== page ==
Before fermentation can begin, the grapes need to be picked and crushed.
Choosing the right moment to harvest the grapes is essential to wine quality. A great wine can only be made from ripe grapes.
But the longer it is left on the vine, the greater the chance that the crop will be damaged, either by cold or disease.
Conventional winemakers get round this by picking early, before the grapes are ripe, and attempting to correct for it in the winery.
For natural winemakers it's a question of instinct and nerve.
To make a good natural wine, grapes must be hand-picked.
There are several reasons for this :
- Hand-picking is selective. Unripe or damaged grapes can be rejected.
- Harvesting machines damage grapes. They work by slapping the vine foliage with fibreglass rods and catching the grapes as they fall.
- Harvesting machines are large. In order to accommodate them, vines have to be widely spaced and trellised in a certain way. These are both compromises which damage wine quality.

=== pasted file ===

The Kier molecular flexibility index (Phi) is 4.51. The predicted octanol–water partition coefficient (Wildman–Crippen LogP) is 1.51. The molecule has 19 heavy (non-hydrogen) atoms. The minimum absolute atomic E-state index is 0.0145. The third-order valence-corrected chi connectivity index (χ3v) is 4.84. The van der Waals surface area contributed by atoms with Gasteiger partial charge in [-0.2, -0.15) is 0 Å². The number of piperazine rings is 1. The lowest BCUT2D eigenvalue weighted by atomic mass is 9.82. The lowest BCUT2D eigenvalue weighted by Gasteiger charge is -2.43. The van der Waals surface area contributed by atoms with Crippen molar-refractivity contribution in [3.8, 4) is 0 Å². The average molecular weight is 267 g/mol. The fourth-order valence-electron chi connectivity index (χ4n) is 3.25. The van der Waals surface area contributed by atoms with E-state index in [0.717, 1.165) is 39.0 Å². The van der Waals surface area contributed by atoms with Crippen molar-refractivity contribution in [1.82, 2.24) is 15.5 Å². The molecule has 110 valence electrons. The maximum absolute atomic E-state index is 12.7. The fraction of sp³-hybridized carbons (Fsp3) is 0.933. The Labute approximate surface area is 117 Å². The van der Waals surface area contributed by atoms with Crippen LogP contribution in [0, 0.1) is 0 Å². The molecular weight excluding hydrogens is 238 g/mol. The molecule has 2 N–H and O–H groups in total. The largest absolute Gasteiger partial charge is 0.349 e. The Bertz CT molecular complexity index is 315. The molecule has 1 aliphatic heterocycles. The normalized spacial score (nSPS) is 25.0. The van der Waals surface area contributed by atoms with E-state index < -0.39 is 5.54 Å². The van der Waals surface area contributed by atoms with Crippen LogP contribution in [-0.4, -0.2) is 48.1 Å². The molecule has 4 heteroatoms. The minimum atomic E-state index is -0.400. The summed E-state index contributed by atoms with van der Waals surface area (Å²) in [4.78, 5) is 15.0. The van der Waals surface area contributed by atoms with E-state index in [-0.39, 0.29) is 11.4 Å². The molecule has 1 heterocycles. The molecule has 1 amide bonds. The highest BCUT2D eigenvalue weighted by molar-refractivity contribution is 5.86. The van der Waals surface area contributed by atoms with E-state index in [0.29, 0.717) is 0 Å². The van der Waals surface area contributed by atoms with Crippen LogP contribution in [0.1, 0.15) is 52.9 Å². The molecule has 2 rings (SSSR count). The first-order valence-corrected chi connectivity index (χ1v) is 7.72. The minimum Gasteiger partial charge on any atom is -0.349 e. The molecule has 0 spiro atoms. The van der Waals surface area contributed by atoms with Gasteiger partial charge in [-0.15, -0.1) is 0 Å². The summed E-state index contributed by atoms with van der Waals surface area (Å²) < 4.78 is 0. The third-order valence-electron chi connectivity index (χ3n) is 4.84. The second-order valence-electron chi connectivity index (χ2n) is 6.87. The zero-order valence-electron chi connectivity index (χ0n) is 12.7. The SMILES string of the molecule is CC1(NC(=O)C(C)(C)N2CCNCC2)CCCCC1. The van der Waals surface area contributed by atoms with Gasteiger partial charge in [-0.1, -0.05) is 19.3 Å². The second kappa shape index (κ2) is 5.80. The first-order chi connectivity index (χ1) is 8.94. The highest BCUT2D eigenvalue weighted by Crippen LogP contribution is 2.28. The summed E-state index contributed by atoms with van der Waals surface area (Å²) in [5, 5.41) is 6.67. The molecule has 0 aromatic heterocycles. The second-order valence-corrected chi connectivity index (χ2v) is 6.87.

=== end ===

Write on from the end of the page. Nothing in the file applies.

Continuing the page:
As it is picked, the fruit must be collected into small containers, to avoid being crushed under its own weight, and taken to the winery as quickly as possible.
Crushing and pressing
These are not the same thing, but are often confused.
Crushing grapes means breaking their skins and releasing the juices so that fermentation can begin. Crushed grapes are a sugary pulp of juice and skins called the must.
Pressing is the removal of the skins and any other solid matter from the must. The juice is pressed out, rather as you might squeeze an orange, and the skins thrown away. It is not necessary to press the must for fermentation to begin.
The period between crushing and pressing, when the juice is still in contact with the skins, is called maceration.
The skins may be removed before, during, or after fermentation.
For dark red wines maceration is longer than for lighter reds. White wines will be pressed and crushed simultaneously.
The winemaker must also choose when to destem the fruit. Leaving the stems in during maceration gives a more tannic, astringent wine.
Carbonic maceration takes place when whole bunches of grape are held in carbon dioxide.
Within the grapes, small amounts of sugar are converted into alcohol without the need for yeasts. Eventually this causes the grapes to burst so that normal fermentation can begin.
It produces light, fruity red wines and is most famously used in Beaujolais and the Loire.